Tim Greenhalgh meets the Norwegian who redefined style on the world wide web, and Tony Durham sums up a year of successes and setbacks for the web's energetic standard setters
Show two people a web page and chances are one will love the way it looks, the other will embrace what it has to say. Hakon Lie is comfortable with the chaotic idea that no two people see things in the same way.
The originator in 1994 of the concept of Cascading Style Sheets (CSS) believes that the design community on the world wide web should perhaps be more at ease with this notion.
"We can't make everything look exactly the same on the web. This must be an important realisation for designers. They should embrace the difference," he says.
But Lie is unlikely to champion a return to the aesthetically arid web of five years ago. His long-term project has given web designers an unprecedented level of control, balancing that with the user freedom intrinsic to the internet. As a research scientist at Norwegian Telecom Research multimedia group Lie was compiling information on potentially useful innovations when he first embraced the web in 1993. "I saw Tim's (Berners-Lee) wonderful invention at the beginning of that year. I stumbled across it one night. I was amazed. It really changed my life."
Lie applied for a research associate's job at CERN in Geneva, where Berners-Lee was developing the web and began work on better ways to control the design of information and its display across all computer platforms. "We understood that HTML worked excellently for research documents, technical papers and so on but did not offer much to the commercial world."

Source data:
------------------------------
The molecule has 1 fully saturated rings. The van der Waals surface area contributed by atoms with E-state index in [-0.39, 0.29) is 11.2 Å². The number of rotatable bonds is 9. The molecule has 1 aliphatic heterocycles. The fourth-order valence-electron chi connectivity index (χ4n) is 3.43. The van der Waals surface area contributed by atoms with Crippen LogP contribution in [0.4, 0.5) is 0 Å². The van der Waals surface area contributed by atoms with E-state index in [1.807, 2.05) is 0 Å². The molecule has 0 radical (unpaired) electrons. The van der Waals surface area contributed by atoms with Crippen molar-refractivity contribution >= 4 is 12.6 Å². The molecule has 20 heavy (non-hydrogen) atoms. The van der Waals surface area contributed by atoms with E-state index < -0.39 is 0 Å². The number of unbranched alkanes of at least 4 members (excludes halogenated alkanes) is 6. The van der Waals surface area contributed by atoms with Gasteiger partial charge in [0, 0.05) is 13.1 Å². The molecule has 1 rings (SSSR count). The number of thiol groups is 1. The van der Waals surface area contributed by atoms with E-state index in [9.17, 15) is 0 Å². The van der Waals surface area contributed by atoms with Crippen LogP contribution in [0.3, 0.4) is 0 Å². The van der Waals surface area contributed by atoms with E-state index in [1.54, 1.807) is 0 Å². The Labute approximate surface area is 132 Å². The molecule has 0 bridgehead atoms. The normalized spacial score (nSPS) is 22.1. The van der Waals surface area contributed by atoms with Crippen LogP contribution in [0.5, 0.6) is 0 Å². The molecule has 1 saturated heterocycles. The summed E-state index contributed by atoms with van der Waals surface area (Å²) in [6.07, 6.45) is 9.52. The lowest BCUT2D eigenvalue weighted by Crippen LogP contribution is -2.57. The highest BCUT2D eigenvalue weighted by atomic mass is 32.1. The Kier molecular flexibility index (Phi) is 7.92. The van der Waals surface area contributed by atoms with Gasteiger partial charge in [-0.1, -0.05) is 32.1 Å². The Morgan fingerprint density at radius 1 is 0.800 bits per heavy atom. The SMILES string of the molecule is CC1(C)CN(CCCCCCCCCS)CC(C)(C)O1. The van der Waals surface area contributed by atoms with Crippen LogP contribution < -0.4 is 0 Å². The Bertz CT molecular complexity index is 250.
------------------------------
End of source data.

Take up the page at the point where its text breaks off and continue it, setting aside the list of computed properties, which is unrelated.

Lie had completed his master's thesis within the electronic publishing group at the MIT Media Lab in 1991, "The Electronic Broadsheet - all the news that fits the display", which fed into CSS, particularly the personalisation of content and display.
Enter the style sheet, a basic language that allows author and users to attach style such as fonts, spacing, and aural cues to HTML and other structured documents. Style sheets separate presentation from content.
Lie says: "The problem is that there are a lot of Netscape 3.0 browsers out there and this browser ignores CSS. It displays the information adequately but without style.
"The Web took off one or two years too early. All the ideas such as style control were being addressed. And the specification for CSS being too late to be included in the NS 3.0 browser was a serious problem."
The CSS specification has really taken root only in the past year as more users replace their browsers. The recent specification for CSS2 should speed this process.It allows designers to use around 130 properties, including downloadable fonts. CSS2 supports media-specific style sheets so that authors may tailor document presentation to standard browsers, aural, braille and handheld devices, printers and so on.
Even more ambitious is the release of the XSL specification, expected to be fully endorsed by the World Wide Web Consortium by the autumn. While CSS can be used to style HTML documents, XSL can transform them. For example, XSL can be used to transform XML data into HTML/CSS documents on the web server. This way, the two languages complement each other and can be used together.
The tension is one of timing. Lie says: "The problem is that today browsers do not support XML. It has the same problems that CSS had. The community is impatient because things have happened incredibly fast on the web. It is good to slow down and ensure that everything is fixed first rather than rush ahead and have to repair later."